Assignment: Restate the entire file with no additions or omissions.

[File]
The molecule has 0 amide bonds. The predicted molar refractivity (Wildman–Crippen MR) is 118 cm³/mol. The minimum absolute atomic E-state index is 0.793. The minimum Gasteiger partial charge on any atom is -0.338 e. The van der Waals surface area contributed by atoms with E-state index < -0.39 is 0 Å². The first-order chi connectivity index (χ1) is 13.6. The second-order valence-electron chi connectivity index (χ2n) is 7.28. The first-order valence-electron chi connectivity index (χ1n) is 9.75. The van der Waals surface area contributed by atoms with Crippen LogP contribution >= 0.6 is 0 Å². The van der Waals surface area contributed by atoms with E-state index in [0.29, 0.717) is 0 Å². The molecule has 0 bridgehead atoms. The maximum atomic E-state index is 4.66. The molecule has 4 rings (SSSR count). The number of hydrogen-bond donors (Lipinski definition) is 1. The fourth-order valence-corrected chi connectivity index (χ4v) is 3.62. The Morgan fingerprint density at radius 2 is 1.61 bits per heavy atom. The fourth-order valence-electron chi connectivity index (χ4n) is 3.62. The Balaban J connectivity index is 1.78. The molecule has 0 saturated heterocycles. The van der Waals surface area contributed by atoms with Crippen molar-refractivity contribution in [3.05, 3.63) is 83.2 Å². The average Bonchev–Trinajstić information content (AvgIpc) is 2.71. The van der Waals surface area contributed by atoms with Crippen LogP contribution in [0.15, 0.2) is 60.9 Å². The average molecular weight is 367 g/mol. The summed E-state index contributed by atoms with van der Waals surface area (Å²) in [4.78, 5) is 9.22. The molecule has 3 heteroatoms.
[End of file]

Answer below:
The molecule has 0 amide bonds. The predicted molar refractivity (Wildman–Crippen MR) is 118 cm³/mol. The minimum absolute atomic E-state index is 0.793. The minimum Gasteiger partial charge on any atom is -0.338 e. The van der Waals surface area contributed by atoms with E-state index < -0.39 is 0 Å². The first-order chi connectivity index (χ1) is 13.6. The second-order valence-electron chi connectivity index (χ2n) is 7.28. The first-order valence-electron chi connectivity index (χ1n) is 9.75. The van der Waals surface area contributed by atoms with Crippen LogP contribution >= 0.6 is 0 Å². The van der Waals surface area contributed by atoms with E-state index in [0.29, 0.717) is 0 Å². The molecule has 0 bridgehead atoms. The maximum atomic E-state index is 4.66. The molecule has 4 rings (SSSR count). The number of hydrogen-bond donors (Lipinski definition) is 1. The fourth-order valence-corrected chi connectivity index (χ4v) is 3.62. The Morgan fingerprint density at radius 2 is 1.61 bits per heavy atom. The fourth-order valence-electron chi connectivity index (χ4n) is 3.62. The Balaban J connectivity index is 1.78. The molecule has 0 saturated heterocycles. The van der Waals surface area contributed by atoms with Crippen molar-refractivity contribution in [3.05, 3.63) is 83.2 Å². The average Bonchev–Trinajstić information content (AvgIpc) is 2.71. The van der Waals surface area contributed by atoms with Crippen LogP contribution in [0.15, 0.2) is 60.9 Å². The average molecular weight is 367 g/mol. The summed E-state index contributed by atoms with van der Waals surface area (Å²) in [4.78, 5) is 9.22. The molecule has 3 heteroatoms.